Big Sam maintains his job is about entertaining the fans, even if that means giving them what they need as oppose to what they want. "It’s everything to me, because I had been in the Premier League for 10 years, and I wanted to come and experience a successful season," he said. "It was difficult at the start to turn the club around, because of the relegation we experienced, but we did it. We came good right at the very end." The relief was magnified by Allardyce’s conviction that the Financial Fair Play regulations, due to come into force this summer, would have "decimated" his squad in the event of failure at the final hurdle. "We would have had to cut our wage bill by £10 million," he said. As it transpired, the thoughts of the season to come could be left for another day. "I’m looking forward to the celebrations first," he beamed, as he prepared to be drenched in champagne.

In the sober light of day, argues Slaton, Allardyce and West Ham still don’t come back to the Premier League without their fair share of critics. "Allardyce has been accused of taking bungs while building the successful Bolton sides of the early- to mid-naughts, a claim he denies," he notes. "His teams’ style of play also aren’t typically considered the most beautiful, with even some West Ham fans calling for him to spice things up as the team closed in on promotion. It’s certainly earned him some pushback from fellow managers who play very different styles of soccer." Nonetheless, no one can take away what Big Sam and the Hammers have been able to accomplish, and they have much to throw back in the critics’ faces who just one year ago wondered if the man and club would make it back to the top tier of English football. Now it’s up to Sam Allardyce’s team to deliver on what Slaton coins the most expensive side the Englishman has ever managed. "I just know what's good for the players at West Ham, I know what's good for West Ham as a football club, and I know how to win football matches," argues Allardyce, before insisting he "turns dreams into reality". More accurately, like Huxley's pragmatic dreamer, perhaps Big Sam's single greatest achievement at West Ham has been to inject a little reality into the fantasy.


Emlyn said...

Brilliant stuff. Glad Sam came but some of his decisions were....baffling. 4 cb against 1 forward.Just annoying. nevermind. We are in the big time again. Under Sam I to be a difficult team to beat even with the big step

kockney52 said...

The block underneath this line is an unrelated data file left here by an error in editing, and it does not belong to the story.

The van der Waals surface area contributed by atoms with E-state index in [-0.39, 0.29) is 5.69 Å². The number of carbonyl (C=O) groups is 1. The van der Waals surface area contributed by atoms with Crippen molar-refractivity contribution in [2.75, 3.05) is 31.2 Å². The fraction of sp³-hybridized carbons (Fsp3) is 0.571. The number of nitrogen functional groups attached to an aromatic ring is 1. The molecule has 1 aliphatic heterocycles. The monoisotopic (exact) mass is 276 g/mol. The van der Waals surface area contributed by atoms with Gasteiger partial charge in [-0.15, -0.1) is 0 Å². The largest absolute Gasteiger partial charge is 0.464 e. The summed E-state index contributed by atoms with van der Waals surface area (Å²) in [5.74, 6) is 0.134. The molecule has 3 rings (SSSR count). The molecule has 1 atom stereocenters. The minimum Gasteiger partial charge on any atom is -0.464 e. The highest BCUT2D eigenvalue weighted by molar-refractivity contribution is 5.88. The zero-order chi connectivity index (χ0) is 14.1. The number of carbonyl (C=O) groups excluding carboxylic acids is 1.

I have never been an Allerdyce fan, mainly due to the fact he made playing Bolton so bloody difficult! I do think that we, the fans, delude ourselves about our entertaining style of football. I have not seen this played often in the last 15 years. We also seem to forget sometimes that the club is a business and the Icelanders totally screwed the finances. So if we have to play boring football and manage to stay in the top flight and slowly build up the team and maybe push up the table while the finances are strengthened then I'm happy with that. The alternative is West Ham disappearing as a club and I would rather be dead than for that to happen.

Matthew Wood said...

This is probably the most intelligent, researched, well thought out and well written article on football management I've ever read. I never knew Sam used statistics to such effect. It's fascinating stuff.

Anonymous said...

Hack again?!

Anonymous said...

Normally dislike any form of commenting, but when you read an excellent post at times you just have to get out of those lazy approaches. This is such a post!

Anonymous said...

What a good article - it objectively ties the stats to what's been happening at WHU and because I'm an opinionated supporter, I don't have that distance. I was advocating for Sam to take over from Grant in the January as I could see it was an accident waiting to happen. His being there when we were in the Championship has probably been better for us because if we hadn't been relegated I don't think as many fans would've bought Sam coming in. (Doesn't stop me wanting a creative midfielder though!)

Ian Ayris said...

Informative and well thought out. A truly outstanding piece of writing.